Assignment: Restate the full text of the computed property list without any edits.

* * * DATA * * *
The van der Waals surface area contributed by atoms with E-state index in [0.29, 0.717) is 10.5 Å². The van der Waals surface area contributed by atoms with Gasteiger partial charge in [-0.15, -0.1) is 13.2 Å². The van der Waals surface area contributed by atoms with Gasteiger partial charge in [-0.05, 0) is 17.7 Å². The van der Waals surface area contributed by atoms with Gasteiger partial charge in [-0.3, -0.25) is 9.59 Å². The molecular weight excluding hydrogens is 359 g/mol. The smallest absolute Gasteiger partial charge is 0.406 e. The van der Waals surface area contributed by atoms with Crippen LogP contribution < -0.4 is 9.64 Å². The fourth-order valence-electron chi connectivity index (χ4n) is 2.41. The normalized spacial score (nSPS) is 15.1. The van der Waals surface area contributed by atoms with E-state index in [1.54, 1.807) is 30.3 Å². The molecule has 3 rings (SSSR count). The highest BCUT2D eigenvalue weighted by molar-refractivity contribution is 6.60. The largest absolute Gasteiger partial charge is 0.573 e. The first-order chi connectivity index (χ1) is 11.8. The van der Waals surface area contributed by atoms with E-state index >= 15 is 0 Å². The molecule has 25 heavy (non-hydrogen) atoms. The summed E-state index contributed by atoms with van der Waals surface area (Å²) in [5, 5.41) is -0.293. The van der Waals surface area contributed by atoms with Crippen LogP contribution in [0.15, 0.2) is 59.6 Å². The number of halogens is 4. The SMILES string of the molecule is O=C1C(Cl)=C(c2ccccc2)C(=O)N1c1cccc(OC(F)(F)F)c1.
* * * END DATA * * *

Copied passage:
The van der Waals surface area contributed by atoms with E-state index in [0.29, 0.717) is 10.5 Å². The van der Waals surface area contributed by atoms with Gasteiger partial charge in [-0.15, -0.1) is 13.2 Å². The van der Waals surface area contributed by atoms with Gasteiger partial charge in [-0.05, 0) is 17.7 Å². The van der Waals surface area contributed by atoms with Gasteiger partial charge in [-0.3, -0.25) is 9.59 Å². The molecular weight excluding hydrogens is 359 g/mol. The smallest absolute Gasteiger partial charge is 0.406 e. The van der Waals surface area contributed by atoms with Crippen LogP contribution < -0.4 is 9.64 Å². The fourth-order valence-electron chi connectivity index (χ4n) is 2.41. The normalized spacial score (nSPS) is 15.1. The van der Waals surface area contributed by atoms with E-state index in [1.54, 1.807) is 30.3 Å². The molecule has 3 rings (SSSR count). The highest BCUT2D eigenvalue weighted by molar-refractivity contribution is 6.60. The largest absolute Gasteiger partial charge is 0.573 e. The first-order chi connectivity index (χ1) is 11.8. The van der Waals surface area contributed by atoms with E-state index >= 15 is 0 Å². The molecule has 25 heavy (non-hydrogen) atoms. The summed E-state index contributed by atoms with van der Waals surface area (Å²) in [5, 5.41) is -0.293. The van der Waals surface area contributed by atoms with Crippen LogP contribution in [0.15, 0.2) is 59.6 Å². The number of halogens is 4. The SMILES string of the molecule is O=C1C(Cl)=C(c2ccccc2)C(=O)N1c1cccc(OC(F)(F)F)c1.